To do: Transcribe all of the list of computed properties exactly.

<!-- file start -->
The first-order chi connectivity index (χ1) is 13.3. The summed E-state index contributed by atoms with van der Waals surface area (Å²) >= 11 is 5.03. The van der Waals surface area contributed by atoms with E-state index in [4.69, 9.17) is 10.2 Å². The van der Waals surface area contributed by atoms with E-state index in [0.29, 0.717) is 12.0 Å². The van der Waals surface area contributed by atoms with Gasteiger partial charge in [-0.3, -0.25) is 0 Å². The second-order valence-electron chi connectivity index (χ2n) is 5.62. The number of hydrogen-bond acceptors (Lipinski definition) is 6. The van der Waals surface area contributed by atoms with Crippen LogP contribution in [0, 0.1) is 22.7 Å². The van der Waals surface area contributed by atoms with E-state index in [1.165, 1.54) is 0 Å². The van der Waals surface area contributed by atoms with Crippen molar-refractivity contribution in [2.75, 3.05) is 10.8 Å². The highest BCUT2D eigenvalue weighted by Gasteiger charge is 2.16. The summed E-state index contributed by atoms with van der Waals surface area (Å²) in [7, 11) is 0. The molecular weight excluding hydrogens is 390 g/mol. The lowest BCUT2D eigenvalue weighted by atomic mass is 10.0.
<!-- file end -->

The first-order chi connectivity index (χ1) is 13.3. The summed E-state index contributed by atoms with van der Waals surface area (Å²) >= 11 is 5.03. The van der Waals surface area contributed by atoms with E-state index in [4.69, 9.17) is 10.2 Å². The van der Waals surface area contributed by atoms with E-state index in [0.29, 0.717) is 12.0 Å². The van der Waals surface area contributed by atoms with Gasteiger partial charge in [-0.3, -0.25) is 0 Å². The second-order valence-electron chi connectivity index (χ2n) is 5.62. The number of hydrogen-bond acceptors (Lipinski definition) is 6. The van der Waals surface area contributed by atoms with Crippen LogP contribution in [0, 0.1) is 22.7 Å². The van der Waals surface area contributed by atoms with E-state index in [1.165, 1.54) is 0 Å². The van der Waals surface area contributed by atoms with Crippen molar-refractivity contribution in [2.75, 3.05) is 10.8 Å². The highest BCUT2D eigenvalue weighted by Gasteiger charge is 2.16. The summed E-state index contributed by atoms with van der Waals surface area (Å²) in [7, 11) is 0. The molecular weight excluding hydrogens is 390 g/mol. The lowest BCUT2D eigenvalue weighted by atomic mass is 10.0.